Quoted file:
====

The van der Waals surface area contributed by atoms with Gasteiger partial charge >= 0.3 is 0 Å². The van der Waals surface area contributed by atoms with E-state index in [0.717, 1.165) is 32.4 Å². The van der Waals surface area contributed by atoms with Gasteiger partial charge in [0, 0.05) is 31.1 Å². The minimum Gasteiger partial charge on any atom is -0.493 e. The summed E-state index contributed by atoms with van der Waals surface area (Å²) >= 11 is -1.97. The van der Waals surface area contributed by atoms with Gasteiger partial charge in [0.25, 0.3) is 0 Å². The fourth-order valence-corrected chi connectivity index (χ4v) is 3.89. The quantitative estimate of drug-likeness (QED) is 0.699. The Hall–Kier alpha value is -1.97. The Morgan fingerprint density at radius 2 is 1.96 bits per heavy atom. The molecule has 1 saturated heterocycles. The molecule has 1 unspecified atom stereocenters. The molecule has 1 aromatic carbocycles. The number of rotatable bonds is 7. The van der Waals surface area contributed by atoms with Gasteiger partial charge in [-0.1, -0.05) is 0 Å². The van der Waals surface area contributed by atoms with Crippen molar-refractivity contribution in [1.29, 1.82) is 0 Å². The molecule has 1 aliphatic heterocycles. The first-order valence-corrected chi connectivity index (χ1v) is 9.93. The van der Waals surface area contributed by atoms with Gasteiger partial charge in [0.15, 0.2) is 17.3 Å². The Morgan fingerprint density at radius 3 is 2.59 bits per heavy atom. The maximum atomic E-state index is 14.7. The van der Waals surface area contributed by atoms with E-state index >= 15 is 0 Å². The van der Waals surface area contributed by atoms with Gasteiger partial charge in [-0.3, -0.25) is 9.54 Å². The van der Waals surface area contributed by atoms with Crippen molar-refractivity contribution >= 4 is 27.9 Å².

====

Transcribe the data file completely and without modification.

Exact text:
The van der Waals surface area contributed by atoms with Gasteiger partial charge >= 0.3 is 0 Å². The van der Waals surface area contributed by atoms with E-state index in [0.717, 1.165) is 32.4 Å². The van der Waals surface area contributed by atoms with Gasteiger partial charge in [0, 0.05) is 31.1 Å². The minimum Gasteiger partial charge on any atom is -0.493 e. The summed E-state index contributed by atoms with van der Waals surface area (Å²) >= 11 is -1.97. The van der Waals surface area contributed by atoms with Gasteiger partial charge in [0.25, 0.3) is 0 Å². The fourth-order valence-corrected chi connectivity index (χ4v) is 3.89. The quantitative estimate of drug-likeness (QED) is 0.699. The Hall–Kier alpha value is -1.97. The Morgan fingerprint density at radius 2 is 1.96 bits per heavy atom. The molecule has 1 saturated heterocycles. The molecule has 1 unspecified atom stereocenters. The molecule has 1 aromatic carbocycles. The number of rotatable bonds is 7. The van der Waals surface area contributed by atoms with Gasteiger partial charge in [-0.1, -0.05) is 0 Å². The van der Waals surface area contributed by atoms with Crippen molar-refractivity contribution in [1.29, 1.82) is 0 Å². The molecule has 1 aliphatic heterocycles. The first-order valence-corrected chi connectivity index (χ1v) is 9.93. The van der Waals surface area contributed by atoms with Gasteiger partial charge in [0.15, 0.2) is 17.3 Å². The Morgan fingerprint density at radius 3 is 2.59 bits per heavy atom. The maximum atomic E-state index is 14.7. The van der Waals surface area contributed by atoms with E-state index >= 15 is 0 Å². The van der Waals surface area contributed by atoms with Gasteiger partial charge in [-0.3, -0.25) is 9.54 Å². The van der Waals surface area contributed by atoms with Crippen molar-refractivity contribution >= 4 is 27.9 Å².